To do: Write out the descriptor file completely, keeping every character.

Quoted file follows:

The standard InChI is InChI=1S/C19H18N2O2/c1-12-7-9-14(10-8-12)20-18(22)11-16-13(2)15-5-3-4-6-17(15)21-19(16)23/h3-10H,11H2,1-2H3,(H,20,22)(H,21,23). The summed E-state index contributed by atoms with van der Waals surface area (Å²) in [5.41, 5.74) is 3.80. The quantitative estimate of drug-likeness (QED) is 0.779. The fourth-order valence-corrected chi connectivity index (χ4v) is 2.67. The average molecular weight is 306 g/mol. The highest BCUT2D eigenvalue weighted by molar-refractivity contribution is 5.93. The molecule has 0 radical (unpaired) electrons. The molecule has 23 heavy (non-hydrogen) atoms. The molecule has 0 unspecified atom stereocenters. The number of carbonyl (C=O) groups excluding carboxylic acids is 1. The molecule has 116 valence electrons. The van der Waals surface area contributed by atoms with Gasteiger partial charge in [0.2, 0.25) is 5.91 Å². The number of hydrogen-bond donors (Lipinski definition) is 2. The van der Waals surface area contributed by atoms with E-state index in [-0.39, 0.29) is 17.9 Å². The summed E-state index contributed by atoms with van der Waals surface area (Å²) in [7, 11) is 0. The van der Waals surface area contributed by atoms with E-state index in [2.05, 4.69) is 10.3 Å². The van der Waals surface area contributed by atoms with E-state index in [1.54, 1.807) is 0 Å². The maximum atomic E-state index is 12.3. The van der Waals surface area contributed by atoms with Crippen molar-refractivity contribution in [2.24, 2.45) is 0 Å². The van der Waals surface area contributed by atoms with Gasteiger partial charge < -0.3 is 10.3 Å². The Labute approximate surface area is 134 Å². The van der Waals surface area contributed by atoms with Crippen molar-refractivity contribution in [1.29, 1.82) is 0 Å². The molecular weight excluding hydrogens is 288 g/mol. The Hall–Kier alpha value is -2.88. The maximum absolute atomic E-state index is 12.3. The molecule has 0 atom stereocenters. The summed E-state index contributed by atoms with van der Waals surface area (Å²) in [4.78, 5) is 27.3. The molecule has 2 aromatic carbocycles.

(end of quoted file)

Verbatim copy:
The standard InChI is InChI=1S/C19H18N2O2/c1-12-7-9-14(10-8-12)20-18(22)11-16-13(2)15-5-3-4-6-17(15)21-19(16)23/h3-10H,11H2,1-2H3,(H,20,22)(H,21,23). The summed E-state index contributed by atoms with van der Waals surface area (Å²) in [5.41, 5.74) is 3.80. The quantitative estimate of drug-likeness (QED) is 0.779. The fourth-order valence-corrected chi connectivity index (χ4v) is 2.67. The average molecular weight is 306 g/mol. The highest BCUT2D eigenvalue weighted by molar-refractivity contribution is 5.93. The molecule has 0 radical (unpaired) electrons. The molecule has 23 heavy (non-hydrogen) atoms. The molecule has 0 unspecified atom stereocenters. The number of carbonyl (C=O) groups excluding carboxylic acids is 1. The molecule has 116 valence electrons. The van der Waals surface area contributed by atoms with Gasteiger partial charge in [0.2, 0.25) is 5.91 Å². The number of hydrogen-bond donors (Lipinski definition) is 2. The van der Waals surface area contributed by atoms with E-state index in [-0.39, 0.29) is 17.9 Å². The summed E-state index contributed by atoms with van der Waals surface area (Å²) in [7, 11) is 0. The van der Waals surface area contributed by atoms with E-state index in [2.05, 4.69) is 10.3 Å². The van der Waals surface area contributed by atoms with E-state index in [1.54, 1.807) is 0 Å². The maximum atomic E-state index is 12.3. The van der Waals surface area contributed by atoms with Crippen molar-refractivity contribution in [2.24, 2.45) is 0 Å². The van der Waals surface area contributed by atoms with Gasteiger partial charge < -0.3 is 10.3 Å². The Labute approximate surface area is 134 Å². The van der Waals surface area contributed by atoms with Crippen molar-refractivity contribution in [1.29, 1.82) is 0 Å². The molecular weight excluding hydrogens is 288 g/mol. The Hall–Kier alpha value is -2.88. The maximum absolute atomic E-state index is 12.3. The molecule has 0 atom stereocenters. The summed E-state index contributed by atoms with van der Waals surface area (Å²) in [4.78, 5) is 27.3. The molecule has 2 aromatic carbocycles.